FEATURE ARTICLE

Ossie EzeakuTuesday, March 21, 2006
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ezeaku50@yahoo.com
Antwerp, Belgium

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FIRST MADE-IN-AFRICA CAR SABOTAGED!


igeria, in the eyes of the international community, is a country known for its great potentials. And truly, she has always shown the capability to be the best, but at the end, falls short of that expectation. The reasons are largely due to her traditional reluctance to use her best, coupled with the wrath of ethnic profiling, official mismanagement and corruption. All these have compounded to make a bad situation worse. They have in effect, stunted our journey to progress, and denied us that status of a continental super power.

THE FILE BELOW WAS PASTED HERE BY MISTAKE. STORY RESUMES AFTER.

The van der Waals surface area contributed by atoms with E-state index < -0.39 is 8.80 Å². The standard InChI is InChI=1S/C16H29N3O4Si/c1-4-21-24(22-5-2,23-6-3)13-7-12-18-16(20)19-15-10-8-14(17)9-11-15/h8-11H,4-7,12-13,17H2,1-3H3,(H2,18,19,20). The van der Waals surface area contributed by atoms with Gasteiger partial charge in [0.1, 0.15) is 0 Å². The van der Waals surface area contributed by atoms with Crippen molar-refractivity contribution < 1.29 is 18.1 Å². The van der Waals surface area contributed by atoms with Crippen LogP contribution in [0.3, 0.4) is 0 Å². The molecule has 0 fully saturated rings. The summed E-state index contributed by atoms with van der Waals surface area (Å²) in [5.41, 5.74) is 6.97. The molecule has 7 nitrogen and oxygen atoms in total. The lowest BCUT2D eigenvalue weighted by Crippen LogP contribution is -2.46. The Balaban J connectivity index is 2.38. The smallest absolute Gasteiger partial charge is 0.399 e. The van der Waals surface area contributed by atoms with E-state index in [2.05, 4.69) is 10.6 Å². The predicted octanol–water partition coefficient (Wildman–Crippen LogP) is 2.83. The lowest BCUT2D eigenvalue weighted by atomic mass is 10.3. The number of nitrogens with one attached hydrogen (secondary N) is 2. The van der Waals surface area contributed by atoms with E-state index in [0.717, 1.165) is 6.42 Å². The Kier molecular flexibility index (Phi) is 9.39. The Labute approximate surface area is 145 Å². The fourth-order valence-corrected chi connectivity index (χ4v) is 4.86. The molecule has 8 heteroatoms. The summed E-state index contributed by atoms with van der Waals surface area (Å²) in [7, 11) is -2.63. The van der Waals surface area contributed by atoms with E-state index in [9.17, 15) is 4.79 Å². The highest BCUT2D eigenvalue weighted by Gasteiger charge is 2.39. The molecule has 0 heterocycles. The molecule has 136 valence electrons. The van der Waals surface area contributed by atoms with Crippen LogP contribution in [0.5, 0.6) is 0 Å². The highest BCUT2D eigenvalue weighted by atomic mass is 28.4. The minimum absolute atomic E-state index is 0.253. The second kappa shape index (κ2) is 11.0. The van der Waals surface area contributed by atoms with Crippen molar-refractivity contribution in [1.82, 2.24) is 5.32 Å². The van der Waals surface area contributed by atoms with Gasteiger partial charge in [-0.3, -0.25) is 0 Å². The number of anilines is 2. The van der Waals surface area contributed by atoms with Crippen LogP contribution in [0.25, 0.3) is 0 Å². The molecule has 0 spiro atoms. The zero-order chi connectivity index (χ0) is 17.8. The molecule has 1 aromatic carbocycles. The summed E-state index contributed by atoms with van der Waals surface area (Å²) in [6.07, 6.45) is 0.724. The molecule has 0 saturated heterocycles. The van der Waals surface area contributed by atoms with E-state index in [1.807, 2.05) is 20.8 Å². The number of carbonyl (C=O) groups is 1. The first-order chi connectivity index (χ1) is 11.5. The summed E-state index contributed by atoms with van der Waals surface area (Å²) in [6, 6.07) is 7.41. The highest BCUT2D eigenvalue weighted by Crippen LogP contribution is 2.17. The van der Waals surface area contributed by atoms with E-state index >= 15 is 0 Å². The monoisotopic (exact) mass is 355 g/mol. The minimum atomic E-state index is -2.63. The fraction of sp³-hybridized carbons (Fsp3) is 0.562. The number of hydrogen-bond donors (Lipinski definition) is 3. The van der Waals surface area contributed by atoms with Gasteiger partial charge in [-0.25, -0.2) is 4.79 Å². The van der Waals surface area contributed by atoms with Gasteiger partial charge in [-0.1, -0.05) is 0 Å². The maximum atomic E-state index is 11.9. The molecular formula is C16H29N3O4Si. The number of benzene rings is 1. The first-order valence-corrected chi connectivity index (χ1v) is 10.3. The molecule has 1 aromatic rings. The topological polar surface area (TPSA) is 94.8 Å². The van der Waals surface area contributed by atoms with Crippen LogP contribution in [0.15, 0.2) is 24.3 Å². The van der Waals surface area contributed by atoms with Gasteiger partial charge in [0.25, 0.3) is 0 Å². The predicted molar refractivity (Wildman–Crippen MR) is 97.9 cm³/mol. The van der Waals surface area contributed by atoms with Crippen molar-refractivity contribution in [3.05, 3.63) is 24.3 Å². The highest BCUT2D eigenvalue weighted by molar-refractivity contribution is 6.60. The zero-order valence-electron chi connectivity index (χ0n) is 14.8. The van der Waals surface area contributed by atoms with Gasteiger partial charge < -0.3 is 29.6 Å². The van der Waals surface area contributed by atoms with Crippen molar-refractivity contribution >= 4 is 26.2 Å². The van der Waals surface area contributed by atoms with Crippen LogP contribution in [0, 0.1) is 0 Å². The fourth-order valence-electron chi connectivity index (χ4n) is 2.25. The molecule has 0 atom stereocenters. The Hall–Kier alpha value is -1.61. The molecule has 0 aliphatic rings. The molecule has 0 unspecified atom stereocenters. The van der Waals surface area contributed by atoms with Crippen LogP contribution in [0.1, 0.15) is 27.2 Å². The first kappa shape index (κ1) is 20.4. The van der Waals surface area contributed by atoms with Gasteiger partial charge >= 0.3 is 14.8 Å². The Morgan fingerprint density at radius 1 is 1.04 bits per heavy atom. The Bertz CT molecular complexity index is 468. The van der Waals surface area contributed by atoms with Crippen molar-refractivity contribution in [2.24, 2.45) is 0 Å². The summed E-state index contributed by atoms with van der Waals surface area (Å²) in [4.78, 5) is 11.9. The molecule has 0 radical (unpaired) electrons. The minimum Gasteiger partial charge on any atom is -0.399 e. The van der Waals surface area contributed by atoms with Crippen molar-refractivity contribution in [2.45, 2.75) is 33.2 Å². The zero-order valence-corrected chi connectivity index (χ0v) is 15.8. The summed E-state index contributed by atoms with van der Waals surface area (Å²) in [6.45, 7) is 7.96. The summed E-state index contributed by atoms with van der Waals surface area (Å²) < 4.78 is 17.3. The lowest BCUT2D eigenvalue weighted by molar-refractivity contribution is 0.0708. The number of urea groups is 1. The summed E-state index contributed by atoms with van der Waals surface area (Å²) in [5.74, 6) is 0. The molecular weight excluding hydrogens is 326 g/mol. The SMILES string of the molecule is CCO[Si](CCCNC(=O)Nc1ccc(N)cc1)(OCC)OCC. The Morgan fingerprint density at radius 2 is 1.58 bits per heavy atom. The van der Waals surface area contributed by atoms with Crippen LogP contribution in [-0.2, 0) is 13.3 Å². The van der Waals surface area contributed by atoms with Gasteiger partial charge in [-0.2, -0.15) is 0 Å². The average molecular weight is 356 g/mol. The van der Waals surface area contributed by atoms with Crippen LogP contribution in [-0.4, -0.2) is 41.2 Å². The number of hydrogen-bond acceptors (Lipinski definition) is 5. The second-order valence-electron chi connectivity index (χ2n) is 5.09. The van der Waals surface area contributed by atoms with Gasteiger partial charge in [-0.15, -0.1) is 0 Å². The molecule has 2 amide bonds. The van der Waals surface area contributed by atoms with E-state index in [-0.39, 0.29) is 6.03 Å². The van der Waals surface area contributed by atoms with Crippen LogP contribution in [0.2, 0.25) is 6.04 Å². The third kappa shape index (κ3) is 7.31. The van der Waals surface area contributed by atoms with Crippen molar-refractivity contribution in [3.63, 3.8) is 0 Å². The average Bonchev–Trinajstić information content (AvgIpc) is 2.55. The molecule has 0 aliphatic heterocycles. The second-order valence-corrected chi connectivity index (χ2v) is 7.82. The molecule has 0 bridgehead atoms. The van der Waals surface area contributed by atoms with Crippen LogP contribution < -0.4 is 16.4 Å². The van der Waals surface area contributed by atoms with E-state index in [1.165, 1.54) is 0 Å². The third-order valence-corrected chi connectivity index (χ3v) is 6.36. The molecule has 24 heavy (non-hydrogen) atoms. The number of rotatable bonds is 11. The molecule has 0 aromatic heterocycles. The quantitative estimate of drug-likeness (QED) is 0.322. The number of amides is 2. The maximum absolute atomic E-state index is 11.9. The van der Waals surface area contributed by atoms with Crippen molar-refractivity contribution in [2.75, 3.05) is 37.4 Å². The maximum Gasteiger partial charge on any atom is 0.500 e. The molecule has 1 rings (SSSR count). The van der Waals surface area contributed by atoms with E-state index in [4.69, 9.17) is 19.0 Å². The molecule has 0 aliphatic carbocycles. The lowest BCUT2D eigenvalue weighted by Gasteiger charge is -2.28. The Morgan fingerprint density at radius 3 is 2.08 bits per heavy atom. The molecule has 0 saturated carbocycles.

It's no wonder, that we have earned over 350 billion Dollars from our crude exports in the last 35 years. But, the state and level of the infrastructures on the ground, have made a mockery of that huge sum of money. An economy still graded as below medium-level.

I make bold to say that ethnic cleavage, among other factors, has been the bane for the slow progress in our march towards home-grown technology. It would be recalled that soon after the Nigerian civil war, Gen. Samuel Ogbemudia, tried to resuscitate the ingenuity of the then Biafran technologists, but was called to order by the government of that time. A move, had it been allowed, may well have placed us in an enviable position in the eyes of the world. Needless to mention the revenues that would have accrued to us from there.